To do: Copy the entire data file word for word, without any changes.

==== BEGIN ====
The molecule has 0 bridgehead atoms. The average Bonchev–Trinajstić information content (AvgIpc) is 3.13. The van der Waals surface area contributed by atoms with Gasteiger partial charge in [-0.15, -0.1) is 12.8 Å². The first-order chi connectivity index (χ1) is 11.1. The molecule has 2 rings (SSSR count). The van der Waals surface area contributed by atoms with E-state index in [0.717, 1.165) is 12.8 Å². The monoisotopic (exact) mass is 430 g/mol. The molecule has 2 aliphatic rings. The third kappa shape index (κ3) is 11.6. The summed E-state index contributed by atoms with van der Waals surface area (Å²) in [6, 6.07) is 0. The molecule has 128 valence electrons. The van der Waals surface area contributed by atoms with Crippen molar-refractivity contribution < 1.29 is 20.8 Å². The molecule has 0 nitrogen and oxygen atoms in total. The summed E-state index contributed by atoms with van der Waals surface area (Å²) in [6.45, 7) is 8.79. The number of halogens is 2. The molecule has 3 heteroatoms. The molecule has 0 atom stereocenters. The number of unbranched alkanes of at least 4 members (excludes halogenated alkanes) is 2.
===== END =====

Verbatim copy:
The molecule has 0 bridgehead atoms. The average Bonchev–Trinajstić information content (AvgIpc) is 3.13. The van der Waals surface area contributed by atoms with Gasteiger partial charge in [-0.15, -0.1) is 12.8 Å². The first-order chi connectivity index (χ1) is 11.1. The molecule has 2 rings (SSSR count). The van der Waals surface area contributed by atoms with E-state index in [0.717, 1.165) is 12.8 Å². The monoisotopic (exact) mass is 430 g/mol. The molecule has 2 aliphatic rings. The third kappa shape index (κ3) is 11.6. The summed E-state index contributed by atoms with van der Waals surface area (Å²) in [6, 6.07) is 0. The molecule has 128 valence electrons. The van der Waals surface area contributed by atoms with Crippen molar-refractivity contribution < 1.29 is 20.8 Å². The molecule has 0 nitrogen and oxygen atoms in total. The summed E-state index contributed by atoms with van der Waals surface area (Å²) in [6.45, 7) is 8.79. The number of halogens is 2. The molecule has 3 heteroatoms. The molecule has 0 atom stereocenters. The number of unbranched alkanes of at least 4 members (excludes halogenated alkanes) is 2.